1. Introduction

Opium poppies Opioid analgesics comprise substances derived from opium (the opiates1) as well as synthetic substances that act on opioid receptors in the body. Clinically, opioids are used mainly as analgesics but they can also be used for their cough-suppressant effect and to reduce intestinal motility. Some opioids are used in the management of opioid dependence2.

Opioids form a key component in the World Health Organization’s ‘analgesic ladder’ for managing cancer pain.

Opioids are generally full agonists3 at the opioid receptor but some, such as buprenorphine and pentazocine, are mixed agonist–antagonist4 compounds. In addition to opioid agonist effect, tapentadol has noradrenergic activity which contributes to its analgesic effect. Tramadol is an opioid analgesic with noradrenergic and serotonergic5 properties which may also contribute to the analgesic effect.

The opioids diphenoxylate (combined with atropine as co-phenotrope) and loperamide are used for managing diarrhoea only; both are derived from pethidine. Loperamide is metabolised in the liver and very little of the intact drug enters the general circulation. Diphenoxylate has no analgesic effect; atropine is included in the formulation to deter abuse6 of diphenoxylate. Diphenoxylate and loperamide are not considered in the discussion of opioid risks, below.

In England, over 21.5 million primary-care prescriptions were dispensed for opioid analgesics in 2013; over 35% of these were for tramadol. A further 3.4 million prescriptions were for opioids licensed specifically for managing opioid dependency.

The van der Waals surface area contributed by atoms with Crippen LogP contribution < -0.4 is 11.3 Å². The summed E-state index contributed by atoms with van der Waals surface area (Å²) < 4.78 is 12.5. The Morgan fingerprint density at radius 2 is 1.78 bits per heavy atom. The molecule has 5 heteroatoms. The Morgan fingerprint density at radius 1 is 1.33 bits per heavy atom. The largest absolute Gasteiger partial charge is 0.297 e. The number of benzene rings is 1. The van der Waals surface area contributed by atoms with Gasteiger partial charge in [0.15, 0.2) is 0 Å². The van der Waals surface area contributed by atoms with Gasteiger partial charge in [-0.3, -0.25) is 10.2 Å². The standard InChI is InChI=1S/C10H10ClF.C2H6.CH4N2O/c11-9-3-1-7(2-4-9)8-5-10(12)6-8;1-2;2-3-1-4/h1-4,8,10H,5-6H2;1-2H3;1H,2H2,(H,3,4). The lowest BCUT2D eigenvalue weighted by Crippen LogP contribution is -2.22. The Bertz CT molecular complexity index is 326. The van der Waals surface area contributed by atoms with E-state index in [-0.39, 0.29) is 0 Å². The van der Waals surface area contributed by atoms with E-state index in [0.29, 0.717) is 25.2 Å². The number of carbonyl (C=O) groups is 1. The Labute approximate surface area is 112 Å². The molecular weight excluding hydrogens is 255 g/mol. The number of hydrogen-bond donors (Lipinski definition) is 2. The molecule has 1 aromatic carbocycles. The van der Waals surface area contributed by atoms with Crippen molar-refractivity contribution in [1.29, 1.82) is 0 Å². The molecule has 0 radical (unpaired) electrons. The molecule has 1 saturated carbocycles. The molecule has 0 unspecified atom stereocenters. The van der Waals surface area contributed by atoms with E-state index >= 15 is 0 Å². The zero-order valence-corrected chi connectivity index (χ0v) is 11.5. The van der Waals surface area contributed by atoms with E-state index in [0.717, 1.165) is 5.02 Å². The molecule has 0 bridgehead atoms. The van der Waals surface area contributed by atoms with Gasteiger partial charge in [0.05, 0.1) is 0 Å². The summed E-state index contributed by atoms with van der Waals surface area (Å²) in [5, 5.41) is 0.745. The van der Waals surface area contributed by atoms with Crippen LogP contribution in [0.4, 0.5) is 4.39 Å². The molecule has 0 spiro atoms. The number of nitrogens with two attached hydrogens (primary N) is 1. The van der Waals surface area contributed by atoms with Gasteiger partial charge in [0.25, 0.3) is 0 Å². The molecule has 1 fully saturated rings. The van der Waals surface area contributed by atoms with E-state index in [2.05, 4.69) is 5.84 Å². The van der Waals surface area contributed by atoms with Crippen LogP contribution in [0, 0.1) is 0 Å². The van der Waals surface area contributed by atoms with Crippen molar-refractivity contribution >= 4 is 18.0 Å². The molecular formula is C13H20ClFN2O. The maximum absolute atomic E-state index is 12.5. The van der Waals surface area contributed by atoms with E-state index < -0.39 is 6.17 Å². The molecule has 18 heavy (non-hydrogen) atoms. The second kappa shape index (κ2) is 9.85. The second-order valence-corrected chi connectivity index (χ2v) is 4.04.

1. A narcotic substance derived from the opium poppy
  2. Dependence is a state that develops as a result of repeated use of a certain chemical substance (eg alcohol, benzodiazepine, opioid, or even medicines for reducing blood pressure). It represents the resetting of homeostasis because of the persisting presence of the chemical substance
  3. A chemical substance that binds to a receptor and mimics the effect of the physiological (endogenous) substance binding to the receptor
  4. A substance that binds to a receptor but produces no effect and inhibits an agonist from binding to the receptor
  5. A chemical agent (or synapse) that produces its effects via the serotonin transmitter system
  6. Any use of an illegal drug or use of a medicine for a non-therapeutic purpose (eg to alter state of consciousness or to seek a ‘high’)